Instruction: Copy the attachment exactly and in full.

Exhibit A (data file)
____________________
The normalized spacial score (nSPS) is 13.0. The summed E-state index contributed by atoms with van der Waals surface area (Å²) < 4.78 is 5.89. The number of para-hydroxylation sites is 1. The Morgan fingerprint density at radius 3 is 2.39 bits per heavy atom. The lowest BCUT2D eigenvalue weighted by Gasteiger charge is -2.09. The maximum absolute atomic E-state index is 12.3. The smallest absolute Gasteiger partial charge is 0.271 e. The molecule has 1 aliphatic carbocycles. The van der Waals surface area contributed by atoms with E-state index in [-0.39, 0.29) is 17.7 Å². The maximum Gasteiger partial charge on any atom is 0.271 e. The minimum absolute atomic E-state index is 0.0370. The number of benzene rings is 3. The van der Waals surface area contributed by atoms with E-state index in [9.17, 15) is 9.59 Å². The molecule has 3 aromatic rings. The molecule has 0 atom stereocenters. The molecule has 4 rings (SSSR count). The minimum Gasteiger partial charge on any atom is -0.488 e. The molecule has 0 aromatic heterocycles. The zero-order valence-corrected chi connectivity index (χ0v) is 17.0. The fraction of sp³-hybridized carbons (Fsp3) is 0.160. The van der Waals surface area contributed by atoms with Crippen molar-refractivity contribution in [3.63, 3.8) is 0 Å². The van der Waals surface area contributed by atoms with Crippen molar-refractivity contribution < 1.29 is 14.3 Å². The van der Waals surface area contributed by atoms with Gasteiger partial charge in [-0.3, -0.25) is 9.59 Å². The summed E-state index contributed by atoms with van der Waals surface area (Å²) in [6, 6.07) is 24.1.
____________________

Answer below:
The normalized spacial score (nSPS) is 13.0. The summed E-state index contributed by atoms with van der Waals surface area (Å²) < 4.78 is 5.89. The number of para-hydroxylation sites is 1. The Morgan fingerprint density at radius 3 is 2.39 bits per heavy atom. The lowest BCUT2D eigenvalue weighted by Gasteiger charge is -2.09. The maximum absolute atomic E-state index is 12.3. The smallest absolute Gasteiger partial charge is 0.271 e. The molecule has 1 aliphatic carbocycles. The van der Waals surface area contributed by atoms with E-state index in [-0.39, 0.29) is 17.7 Å². The maximum Gasteiger partial charge on any atom is 0.271 e. The minimum absolute atomic E-state index is 0.0370. The number of benzene rings is 3. The van der Waals surface area contributed by atoms with E-state index in [9.17, 15) is 9.59 Å². The molecule has 3 aromatic rings. The molecule has 0 atom stereocenters. The molecule has 4 rings (SSSR count). The minimum Gasteiger partial charge on any atom is -0.488 e. The molecule has 0 aromatic heterocycles. The zero-order valence-corrected chi connectivity index (χ0v) is 17.0. The fraction of sp³-hybridized carbons (Fsp3) is 0.160. The van der Waals surface area contributed by atoms with Crippen molar-refractivity contribution in [3.63, 3.8) is 0 Å². The van der Waals surface area contributed by atoms with Crippen molar-refractivity contribution < 1.29 is 14.3 Å². The van der Waals surface area contributed by atoms with Gasteiger partial charge in [-0.3, -0.25) is 9.59 Å². The summed E-state index contributed by atoms with van der Waals surface area (Å²) in [6, 6.07) is 24.1.